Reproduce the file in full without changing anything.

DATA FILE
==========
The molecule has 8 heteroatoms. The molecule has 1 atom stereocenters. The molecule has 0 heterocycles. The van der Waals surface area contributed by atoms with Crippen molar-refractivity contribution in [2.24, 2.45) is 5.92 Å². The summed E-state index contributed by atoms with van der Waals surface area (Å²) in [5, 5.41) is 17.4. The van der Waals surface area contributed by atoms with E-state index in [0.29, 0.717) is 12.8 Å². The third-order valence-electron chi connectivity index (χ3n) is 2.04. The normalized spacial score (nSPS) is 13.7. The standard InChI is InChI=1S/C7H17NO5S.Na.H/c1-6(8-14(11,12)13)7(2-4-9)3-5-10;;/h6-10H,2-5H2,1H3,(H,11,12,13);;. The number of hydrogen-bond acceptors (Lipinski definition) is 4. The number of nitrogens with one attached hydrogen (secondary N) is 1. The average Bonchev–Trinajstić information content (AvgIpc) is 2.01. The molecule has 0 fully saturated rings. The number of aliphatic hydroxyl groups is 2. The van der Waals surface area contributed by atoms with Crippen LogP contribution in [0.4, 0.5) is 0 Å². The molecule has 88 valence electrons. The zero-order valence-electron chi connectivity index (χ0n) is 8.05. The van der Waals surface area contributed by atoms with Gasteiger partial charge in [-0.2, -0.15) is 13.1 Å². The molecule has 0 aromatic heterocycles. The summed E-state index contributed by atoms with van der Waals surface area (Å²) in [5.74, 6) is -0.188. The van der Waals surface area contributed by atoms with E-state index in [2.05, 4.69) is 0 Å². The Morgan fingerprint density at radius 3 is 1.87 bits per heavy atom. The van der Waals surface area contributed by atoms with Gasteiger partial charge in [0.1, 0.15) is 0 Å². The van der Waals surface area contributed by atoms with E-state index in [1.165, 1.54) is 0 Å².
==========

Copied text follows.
The molecule has 8 heteroatoms. The molecule has 1 atom stereocenters. The molecule has 0 heterocycles. The van der Waals surface area contributed by atoms with Crippen molar-refractivity contribution in [2.24, 2.45) is 5.92 Å². The summed E-state index contributed by atoms with van der Waals surface area (Å²) in [5, 5.41) is 17.4. The van der Waals surface area contributed by atoms with E-state index in [0.29, 0.717) is 12.8 Å². The third-order valence-electron chi connectivity index (χ3n) is 2.04. The normalized spacial score (nSPS) is 13.7. The standard InChI is InChI=1S/C7H17NO5S.Na.H/c1-6(8-14(11,12)13)7(2-4-9)3-5-10;;/h6-10H,2-5H2,1H3,(H,11,12,13);;. The number of hydrogen-bond acceptors (Lipinski definition) is 4. The number of nitrogens with one attached hydrogen (secondary N) is 1. The average Bonchev–Trinajstić information content (AvgIpc) is 2.01. The molecule has 0 fully saturated rings. The number of aliphatic hydroxyl groups is 2. The van der Waals surface area contributed by atoms with Crippen LogP contribution in [0.4, 0.5) is 0 Å². The molecule has 88 valence electrons. The zero-order valence-electron chi connectivity index (χ0n) is 8.05. The van der Waals surface area contributed by atoms with Gasteiger partial charge in [-0.2, -0.15) is 13.1 Å². The molecule has 0 aromatic heterocycles. The summed E-state index contributed by atoms with van der Waals surface area (Å²) in [5.74, 6) is -0.188. The van der Waals surface area contributed by atoms with E-state index in [2.05, 4.69) is 0 Å². The Morgan fingerprint density at radius 3 is 1.87 bits per heavy atom. The van der Waals surface area contributed by atoms with Gasteiger partial charge in [0.1, 0.15) is 0 Å². The van der Waals surface area contributed by atoms with E-state index in [1.165, 1.54) is 0 Å².